During the remainder of his life, he was able to unite most of Arabia under the new religion of Islam. In 632, he gave his final sermon to 20,000 people – showing the extent of his influence and popularity. He died later in the year after suffering from a fever that lasted several days. His last words were:

O Allah, to Ar-Rafiq Al-A’la (exalted friend, highest Friend or the uppermost, highest Friend in heaven)

After his death, he was succeeded by his father-in-law and close associate, Abu Bakr. For the next 100 years, Islam spread rapidly becoming the dominant religious and political force of the middle-east. By 750, Muslim influence stretched from India to Spain and was strongly established as a major world religion.

The Qu’ran


Early Quran manuscript

From his first experiences in the cave, Muhammad reported receiving messages from God throughout his life. These messages form The Qu’ran – which to Muslims is the word of God. Muslims believe Muhammad to be the final prophet in a tradition stretching back to Moses, Abraham and Jesus.

As well as the Qu’ran, Muslims study the Sira (Muhammad’s life) and traditions of the time (Sharia law).

The essential message of the Qu’ran is that there is no God but Allah, and followers should lead their lives in submission to the will of Allah as described in the Qu’ran.

Muhammad also believed religion was not just a private matter of conscience but something that affected the whole society. He instigated social reforms, which included the better treatment of all classes of people and the reduction of aristocratic privileges. The Qu’ran mentioning an alms tax. (zakat) which sought to reduce inequality in society. Muhammad insisted that new tribes who wished to ally with himself should apply this tax.

For his time, Muhammad instigating progressive reforms. He condemned some customs such as female infanticide and excessive privilege. He enhanced the rights of slaves, though did not abolish it completely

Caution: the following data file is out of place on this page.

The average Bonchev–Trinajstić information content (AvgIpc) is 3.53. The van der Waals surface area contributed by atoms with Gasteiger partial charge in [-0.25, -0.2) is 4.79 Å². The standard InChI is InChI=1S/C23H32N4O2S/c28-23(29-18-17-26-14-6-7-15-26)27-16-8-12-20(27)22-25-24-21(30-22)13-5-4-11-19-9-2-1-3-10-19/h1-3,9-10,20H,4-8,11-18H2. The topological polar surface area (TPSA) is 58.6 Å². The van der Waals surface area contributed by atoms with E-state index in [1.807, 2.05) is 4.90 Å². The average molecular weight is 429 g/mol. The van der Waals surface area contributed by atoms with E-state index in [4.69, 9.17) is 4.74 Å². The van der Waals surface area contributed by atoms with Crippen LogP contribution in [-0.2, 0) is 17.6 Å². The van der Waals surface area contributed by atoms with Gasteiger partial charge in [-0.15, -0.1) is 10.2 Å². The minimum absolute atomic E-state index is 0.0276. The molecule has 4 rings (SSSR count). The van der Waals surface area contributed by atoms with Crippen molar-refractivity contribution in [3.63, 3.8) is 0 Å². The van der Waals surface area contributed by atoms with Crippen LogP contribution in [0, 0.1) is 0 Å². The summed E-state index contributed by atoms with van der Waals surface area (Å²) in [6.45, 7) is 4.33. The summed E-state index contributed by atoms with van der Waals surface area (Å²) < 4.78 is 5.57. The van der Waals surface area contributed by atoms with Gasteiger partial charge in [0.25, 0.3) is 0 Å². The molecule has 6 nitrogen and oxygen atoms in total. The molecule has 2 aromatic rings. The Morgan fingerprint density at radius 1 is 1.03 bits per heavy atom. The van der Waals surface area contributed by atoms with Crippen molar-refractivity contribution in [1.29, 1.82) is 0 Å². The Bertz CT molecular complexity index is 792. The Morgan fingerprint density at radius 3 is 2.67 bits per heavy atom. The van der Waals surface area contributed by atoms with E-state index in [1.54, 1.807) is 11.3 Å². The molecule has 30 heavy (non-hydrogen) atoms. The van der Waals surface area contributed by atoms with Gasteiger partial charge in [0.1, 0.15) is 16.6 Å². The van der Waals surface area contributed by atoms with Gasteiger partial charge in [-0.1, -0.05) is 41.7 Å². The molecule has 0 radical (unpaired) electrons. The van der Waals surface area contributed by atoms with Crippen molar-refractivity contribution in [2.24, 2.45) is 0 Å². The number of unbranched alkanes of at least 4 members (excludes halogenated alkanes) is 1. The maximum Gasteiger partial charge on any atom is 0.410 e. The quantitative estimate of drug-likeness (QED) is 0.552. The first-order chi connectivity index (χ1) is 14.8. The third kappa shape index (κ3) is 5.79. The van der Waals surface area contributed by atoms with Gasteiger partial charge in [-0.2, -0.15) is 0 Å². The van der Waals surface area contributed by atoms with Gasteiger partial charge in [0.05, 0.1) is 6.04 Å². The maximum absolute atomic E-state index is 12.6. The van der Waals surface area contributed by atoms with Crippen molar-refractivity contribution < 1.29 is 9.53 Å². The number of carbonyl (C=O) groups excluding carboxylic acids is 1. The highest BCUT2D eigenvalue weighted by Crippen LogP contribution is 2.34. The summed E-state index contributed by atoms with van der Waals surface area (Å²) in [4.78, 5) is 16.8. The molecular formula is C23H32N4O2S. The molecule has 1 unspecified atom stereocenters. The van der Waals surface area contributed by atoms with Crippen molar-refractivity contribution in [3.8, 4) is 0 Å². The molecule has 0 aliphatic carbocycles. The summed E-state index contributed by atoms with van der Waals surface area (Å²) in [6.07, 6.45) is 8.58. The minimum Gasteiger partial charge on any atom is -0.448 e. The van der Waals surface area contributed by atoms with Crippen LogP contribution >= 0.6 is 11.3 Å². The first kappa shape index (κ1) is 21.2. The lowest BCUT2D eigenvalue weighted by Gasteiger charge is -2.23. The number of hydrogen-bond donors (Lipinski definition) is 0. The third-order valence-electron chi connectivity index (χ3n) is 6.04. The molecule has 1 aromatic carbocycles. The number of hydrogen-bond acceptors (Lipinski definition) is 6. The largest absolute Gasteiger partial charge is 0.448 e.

Muhammad taught the concept of Jihad. First and foremost ‘jihad is the internal struggle against man’s weaknesses such as lust, envy and hatred, and the struggle to become a better devout person. Jihad could also involve the outer battle against enemies who wished to prevent the devout from practising their faith.

“A strong person is not the person who throws his adversaries to the ground. A strong person is the person who contains himself when he is angry.” – Sunni Hadith

The name Muhammad means “Praiseworthy.” Muslims he was not a divine figure, but was close to a perfect man.


In the list of 100 most influential people in the world, Michael Hast chose Muhammad to be number one, arguing that Muhammad was influential in both the religious and secular world. Muhammad changed the course of history by creating a strong monotheistic religion amongst the Arab world and unifying the disparate tribes. The teachings of the Qu’ran act as a major influence on Islamic society. Like all religions, the teachings of Muhammad have often been misinterpreted and used in the justification of fanaticism – in particular the concept of Jihad is open to different interpretations as to what is meant by defending the faith. Also, quite a few Muslim practises, such as women wearing the veil came in – many years after he had died.

Citation: Pettinger, Tejvan. “Biography of Muhammad”, Oxford,, Last updated 14 March 2020. Originally published 23/05/2014.

Muhammad: His Life Based on the Earliest Sources